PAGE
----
The United States Navy built 75 Tacoma class patrol frigates in the later part of Word War II. Of these vessels, 27 were transferred to the Soviet Union as part of the Lend-Lease program. These ships were mass-produced and easy to build, which made them attractive as an anti-submarine and escort weapon. Many of these ships later served in the Korean War in a variety of capacities.
Iron Shipwright's latest release in 1/350 scale caught my eye for a couple of reasons. While I prefer to model in 1/600 and 1/400 scales, I do enjoy building small combatants in this larger scale. The Tacoma class ships were manned by Coast Guard crews during the war and some of the ships were named after small cities near my home in the New York City area (Bayonne and Poughkeepsie). The Tacomas were also handsome ships. Finally, the limited time introductory price of $49.95 was also attractive, so I decided to go for it.
The kit features a one-piece full hull and is cast in a light gray resin. Personally, I would have preferred having the option of a waterline version. The casting is good, with some very nice detail on the decks and superstructure. The grating on the floor of the forward 3-inch gun tub is excellent and the portholes, watertight doors, ready ammo locker doors and deck hatches are very clean. Although the hull measures about 10.25 inches, there is no warping. This is not to say that there aren't some problems with the hull casting. The tops of some of the vents and lockers had pinholes of various sizes. Several of the depth charge throwers located on the quarterdeck were not cast properly. The biggest problems lie along the ship's keel. There is quite a bit of resin over pour that must be cleaned up and sanded smooth. There are many holes, ranging from pinholes to one measuring about a quarter inch that must be filled in and smoothed out along the bottom of the hull. While these are not insurmountable problems, this has to be the largest number of such imperfections that I have seen on an Iron Shipwright kit.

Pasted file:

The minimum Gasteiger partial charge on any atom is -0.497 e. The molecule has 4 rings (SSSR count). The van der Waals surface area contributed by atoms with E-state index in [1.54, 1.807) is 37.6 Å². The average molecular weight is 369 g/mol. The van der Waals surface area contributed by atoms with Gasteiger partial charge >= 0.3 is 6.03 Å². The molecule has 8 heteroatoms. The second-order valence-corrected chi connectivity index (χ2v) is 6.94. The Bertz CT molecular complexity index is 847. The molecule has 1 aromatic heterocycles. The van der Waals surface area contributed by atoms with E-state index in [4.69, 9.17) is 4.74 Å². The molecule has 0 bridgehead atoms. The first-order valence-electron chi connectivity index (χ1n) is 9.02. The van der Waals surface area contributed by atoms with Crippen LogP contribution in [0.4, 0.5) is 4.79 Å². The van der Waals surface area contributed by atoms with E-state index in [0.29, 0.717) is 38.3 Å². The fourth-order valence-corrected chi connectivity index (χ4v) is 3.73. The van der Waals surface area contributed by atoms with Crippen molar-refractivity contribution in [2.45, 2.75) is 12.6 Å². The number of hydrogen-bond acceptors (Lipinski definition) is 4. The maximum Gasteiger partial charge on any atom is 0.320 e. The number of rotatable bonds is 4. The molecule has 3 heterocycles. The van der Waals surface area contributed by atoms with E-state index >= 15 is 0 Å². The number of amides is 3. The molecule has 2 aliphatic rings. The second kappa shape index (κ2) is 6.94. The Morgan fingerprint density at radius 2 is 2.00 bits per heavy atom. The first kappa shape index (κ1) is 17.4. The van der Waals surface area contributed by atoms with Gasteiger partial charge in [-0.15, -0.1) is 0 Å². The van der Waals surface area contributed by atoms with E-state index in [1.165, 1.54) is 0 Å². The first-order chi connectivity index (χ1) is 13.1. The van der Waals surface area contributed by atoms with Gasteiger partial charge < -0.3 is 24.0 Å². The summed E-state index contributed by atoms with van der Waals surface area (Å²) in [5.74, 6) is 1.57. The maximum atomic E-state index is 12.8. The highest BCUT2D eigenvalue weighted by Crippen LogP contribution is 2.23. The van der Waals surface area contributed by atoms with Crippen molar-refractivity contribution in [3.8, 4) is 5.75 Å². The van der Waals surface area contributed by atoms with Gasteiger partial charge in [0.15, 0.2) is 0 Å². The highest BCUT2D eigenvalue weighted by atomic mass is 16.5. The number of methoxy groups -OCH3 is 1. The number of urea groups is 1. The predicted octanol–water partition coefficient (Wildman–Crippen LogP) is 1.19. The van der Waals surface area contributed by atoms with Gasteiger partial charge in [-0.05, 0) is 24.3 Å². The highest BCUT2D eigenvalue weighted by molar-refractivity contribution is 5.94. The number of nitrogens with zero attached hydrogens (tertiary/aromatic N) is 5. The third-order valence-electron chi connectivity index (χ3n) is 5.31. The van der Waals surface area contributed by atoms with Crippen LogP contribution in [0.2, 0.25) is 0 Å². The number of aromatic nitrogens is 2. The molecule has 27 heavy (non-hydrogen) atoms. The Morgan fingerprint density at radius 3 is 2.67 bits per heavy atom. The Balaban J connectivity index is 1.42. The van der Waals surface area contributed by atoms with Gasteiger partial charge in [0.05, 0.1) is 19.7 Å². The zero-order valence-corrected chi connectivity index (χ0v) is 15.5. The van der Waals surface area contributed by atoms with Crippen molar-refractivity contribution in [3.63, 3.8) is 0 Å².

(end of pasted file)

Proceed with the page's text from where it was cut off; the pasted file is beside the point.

The smaller resin parts come in a ziplock bag and include structural items (upper bridge, bridge wings, aft 3" gun tub and deck, and stack) and numerous other items, such as the main and secondary armament, searchlights, and gun directors. For the most part, these items are well cast but require cleanup to remove over pour and film. One of the resin lifeboat davits came broken but can be easily replaced by contacting Iron Shipwright directly. The barrels of the 20mm guns, with the exception of one, were all broken off. This really doesn't matter to me as I was planning to replace these barrels with wire. Some of the twin 40mm barrels had a similar problem, but I only need two and a dozen are provided. As a matter of fact, Iron Shipwright provides an extra 40mm gun base and an additional 3 inch gun assembly.
The photoetched brass provided with this kit comes in two frets. The first contains ten lengths of 3-bar rail with greater stanchion spacing, one length of 3-bar railing with tighter stanchion spacing, one length of 2-bar railing and two lengths of vertical ladders.
The second fret contains detail parts and additional lengths of 3-bar railing. The railings on this fret have even narrower stanchion spacing. The other items on the detail fret are the depth charge racks, K gun racks, 20mm gun shields, inclined and vertical ladders, rails for the 40mm mounts, the radar, cap grill and platform for the stack, bridge wing supports, life raft mounts and the yardarm for the mast. Two lengths of brass rod are taped to the inside of the box top that are to be used for the mast and propeller shafts.
The photoetch is very clean and crisply done.
The kit's instructions are better than some that I have seen in other Iron Shipwright kits, yet I cannot quite say that they are comprehensive. There are four singled sided sheets, with the first page being a cover sheet with general information and tips and how to contact the vendor for replacement parts and questions. Pages two and three have an inventory of the resin and photoetch parts and hand drawn diagrams indicating placement of the various resin and photoetch parts. The final page has a graphic of the photoetch detail fret with letter part references (resin parts have number references). Some of the parts in the kit are not referenced in the inventory but are referenced in the diagrams and vice versa.
No guidance is provided on colors and paint schemes. Modelers will have to seek other references for this. If you need more detailed information to assist with model construction, I am aware that some plans are available through The Floating Drydock.
My biggest peeve with this and all Iron Shipwright kits that I have are the lack of decals. A decal sheet with the letters "PF" and hull numbers would have been a welcome addition.
Overall, on a scale of 1 to 10, I would rate the Burlington kit a 6. There is more cleanup and minor repairing that I had anticipated, but this is not too difficult for somebody with some experience with resin kits; it just adds time and work.